Tuesday, July 9, 2013

Don't Improve the Gospel: Mark Dever on the Social Gospel

In his published chapter first given as a lecture delivered at Together For the Gospel 2008, Mark Dever addresses the tendency common today to improve the gospel. The first effort is to "Make the Gospel Social." Regarding this tendency, Dever helpfully writes in the book Proclaiming a Cross-Centered Theology:

Certainly there is no New Testament example of the church spending time directly instructing the Roman emperor or directly shaping the pagans' view of culture. That may of course be the effect of our preaching the gospel and teaching Christians the Word, but we will never by our preaching - or by any of our actions - bring in the culmination of the kingdom of God. That will happen only with the return of Christ. He will, as Revelation shows us so wonderfully, cause his bride to appear. A time will come when all tears are wiped away, but Revelation 21:4 tells us that that is God's action. Thus, to tell the church to focus primarily on repairing passing structures in a fallen world - a world under the curse of God - would not only cause churches discouragement through the frustration of building sand castles at low tide, but it would, even more horrendously, distract us from the work of bringing God eternal glory by preaching the gospel and seeing people converted and eternally reconciled to God. (102)

He goes on later:

In Acts 8, Philip preaches "the good news of the kingdom of God and the name of Jesus Christ" (v. 12). The immediate response of his hearers was not to change the structure of the government of their city but to be baptized. Luke reports that from this, the apostles "heard that Samaria had accepted the word of God" (Acts 8:14). It is clear that even using the expression "the good news of the kingdom" does not mean that God's reign has now come in the fullness we will know it in Christ's return. Rather, it means that the king is willing to pardon rebels and hat we should personally submit ourselves to his rule. Yes, then we will begin to work out the implications of this message, but those implications aren't the gospel itself. If you say such implication are part of the gospel, confusion will result. The message of God's fully sufficient work in Christ will be mixed with our own works. There is no entrance into the kingdom apart from personal faith in Jesus Christ. (105)

He concludes with this:

Never substitute doing good works for sharing the gospel. Don't try to improve the gospel by making it social; you'll end up losing it. We must preach the gospel we have received. (106)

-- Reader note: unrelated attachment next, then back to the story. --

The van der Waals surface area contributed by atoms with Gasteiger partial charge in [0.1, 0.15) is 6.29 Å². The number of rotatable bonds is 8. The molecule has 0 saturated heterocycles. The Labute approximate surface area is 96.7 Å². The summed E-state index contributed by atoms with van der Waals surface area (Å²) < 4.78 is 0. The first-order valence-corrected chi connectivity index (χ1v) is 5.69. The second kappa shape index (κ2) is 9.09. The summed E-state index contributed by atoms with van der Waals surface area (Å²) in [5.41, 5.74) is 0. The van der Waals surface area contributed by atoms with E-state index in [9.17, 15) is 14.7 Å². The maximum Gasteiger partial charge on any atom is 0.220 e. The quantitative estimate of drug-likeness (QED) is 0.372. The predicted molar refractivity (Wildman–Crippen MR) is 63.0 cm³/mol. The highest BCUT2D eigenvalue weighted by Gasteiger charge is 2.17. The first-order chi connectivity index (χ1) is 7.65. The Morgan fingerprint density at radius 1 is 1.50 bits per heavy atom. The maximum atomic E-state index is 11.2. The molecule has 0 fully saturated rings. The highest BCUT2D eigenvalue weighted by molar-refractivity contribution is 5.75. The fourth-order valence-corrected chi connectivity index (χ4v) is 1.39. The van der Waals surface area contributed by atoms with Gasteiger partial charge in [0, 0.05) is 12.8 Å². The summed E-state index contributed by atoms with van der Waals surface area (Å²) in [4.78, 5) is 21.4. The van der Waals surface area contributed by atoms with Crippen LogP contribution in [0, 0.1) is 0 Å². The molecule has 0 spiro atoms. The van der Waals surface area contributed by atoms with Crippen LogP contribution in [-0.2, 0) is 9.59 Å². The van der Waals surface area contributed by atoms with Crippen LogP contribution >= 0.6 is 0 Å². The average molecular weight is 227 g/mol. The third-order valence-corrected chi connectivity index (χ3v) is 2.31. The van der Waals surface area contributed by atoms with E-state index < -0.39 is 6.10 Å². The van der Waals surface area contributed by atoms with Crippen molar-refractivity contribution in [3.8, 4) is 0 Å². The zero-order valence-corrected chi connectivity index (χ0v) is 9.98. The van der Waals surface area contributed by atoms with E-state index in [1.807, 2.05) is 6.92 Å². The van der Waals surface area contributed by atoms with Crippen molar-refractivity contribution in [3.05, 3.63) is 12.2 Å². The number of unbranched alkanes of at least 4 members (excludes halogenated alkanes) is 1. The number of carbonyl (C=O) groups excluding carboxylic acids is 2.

Perhaps we can summarize this discussion this way; the gospel preached is powerful enough. The pure gospel of Jesus Christ which regenerates the believer naturally transforms the community (beginning with God's people congregated in the church), and ultimately renews the cosmos. Those who embrace and preach the social gospel are, in the end, limiting its power. When God sanctifies the heart He will, in Christ, impact the broader culture. The lover of God will naturally be a lover of others and never a lover of Himself.

For more, see the entire address from T4G 2008 from Dever:




For more:
Rauschenbusch and the Social Gospel Yesterday and Today: An Interview With Christopher Evans
Repost Friday | How To Change the World: The Advantage and Power of the Gospel and the Limits of the Social Gospel
What Would Jesus Vote?:  Jesus, Health Care, and the Gospel
Have We Forgotten the Gospel?  Glenn Beck, Social Justice, and the Gospel
Who Isn't One?:  Brian McLaren and Social Christians
Repost | What Did the Cross Accomplish?: External Hope or Internal Reformation
Have We Forgotten the Gospel?:  Glenn Beck, Social Justice, and the Gospel of Jesus Christ
Crossing the Wall of Separation: The Danger of the State Wooing the Church
Weekly Recommendation - "Generous Justice" by Timothy Keller
Repent for Health Care is At Hand: Did Obama Just Legislate the Gospel?
The Postmodern Social Gospel: Brian McLaren Proves My Point 
The Bible and Poverty: The Gospel as the Remedy 
What Does It Mean to be  Christian?
"Jesus Wants to Save Christians
"UnChristian"
"The Justice Project
"The Hole in Our Gospel" by Richard Stearns
"The Gospel According to Jesus" by Chris Seay  
"Outlive Your Life" by Max Lucado 
"When Helping Hurts
"Everything Must Change
"The Great Awakening" Part 1
"The Great Awakening" Part 2
Glenn Beck and Social Justice
The Power of the Gospel in Bringing Social Change:  Perhaps We Need to Reconsider Our Efforts
Is Wallis a Marxist?  A New Video Surfaces 

Farewell Old Friend: Saying Goodbye to the Emergent Church
Thesis | Brian McLaren and Emergent Soteriology: From Cultural Accomodation to the Kindgom of God - Full Series 
Is Brian McLaren a Univeralists? That's Not the Real Issue
Repost | Occupy Wal-Mart?: So This is What the Kingdom of Heaven Looks Like

For more on Walter Rauschenbusch:
You can read Waltar Raushenbush's groundbreaking book, "A Theology for the Social Gospel" online here.
"A Theology for the Social Gospel" - Part 1
"A Theology for the Social Gospel" - Sin
"A Theology for the Social Gospel" - Atonement  
Orthodoxy vs. Unorthodoxy: A Look at Rauschenbush's "A Theology for the Social Gospel"
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